Hell, these retroviruses steal our energy/ life force, why not return the favour/favor?
 
FDA vs CDC on XMRV results

To make things even crazier they report that the CDC samples they tested were negative for XMRV as well.
I'm not sure this is inconsistent, given that Lo/FDA found MLVs but not XMRV. The precise wording used on the FDA website to report their negative XMRV findings for CDC samples is interesing (my italics below):

Initial analysis shows that the FDA test results are generally consistent with CDC, with no XMRV-positive results in the CFS samples CDC provided (34 samples were tested, 31 were negative, 3 were indeterminate)
So the FDA found no XMRV in their own samples and none in the CDC ones either. But did the FDA find any evidence of MLVs in the CDC samples? that might tell us more.

And do we generally need fewer acronyms in CFS research?
 
Severity of illness important?

"Of the 37 patients in the Alter study, 25 came from Dr. Komaroff's clinic, and the other 12 came from the practices of David Bell and Paul Cheney. (Komaroff was able to confirm that of the 25 patients from his clinic, all 25 met the 1988 Holmes criteria for CFS, and 21 of those 25 also met the 1994 Fukuda criteria. No information was provided on the criteria applicable to the other 12 patients.)"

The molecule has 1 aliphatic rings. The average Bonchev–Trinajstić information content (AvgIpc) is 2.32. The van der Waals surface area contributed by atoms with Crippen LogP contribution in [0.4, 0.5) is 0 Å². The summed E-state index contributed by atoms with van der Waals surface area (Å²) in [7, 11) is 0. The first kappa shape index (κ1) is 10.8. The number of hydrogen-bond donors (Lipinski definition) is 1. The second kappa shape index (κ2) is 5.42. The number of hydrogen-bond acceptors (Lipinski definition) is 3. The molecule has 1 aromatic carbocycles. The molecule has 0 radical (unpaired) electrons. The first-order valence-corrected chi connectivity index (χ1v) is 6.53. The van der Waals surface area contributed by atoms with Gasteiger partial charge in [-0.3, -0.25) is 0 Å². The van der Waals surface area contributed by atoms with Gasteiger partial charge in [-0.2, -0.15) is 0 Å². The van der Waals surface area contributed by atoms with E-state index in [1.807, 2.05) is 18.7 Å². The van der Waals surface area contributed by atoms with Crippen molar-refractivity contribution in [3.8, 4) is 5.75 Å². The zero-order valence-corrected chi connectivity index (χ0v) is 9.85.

Lots more we still have to learn and analyze about the cohorts.
Thanks for the analysis and clarifications, Anika.

I did wonder if severity of illness was a factor in these results? The Lo study notes "virtually none [of thier patients] had any regular social contact" and I think, though can't find the relevant bit, that the Lombardi Science paper similarly claimed that their patients were quite severely affected. Certainly this level of illness is far more than required by the 1994 CDC (Fukuda) - let alone the wacky 2005 CDC Empirical criteria - so perhaps the two positive findings have come using particularly sick/severely-affected CFS patients?

Also, the 1988 Holmes criteria requires at least 50% impairment in activity while the 1994 fukuda criteria simply require undefined 'substantial' impairment.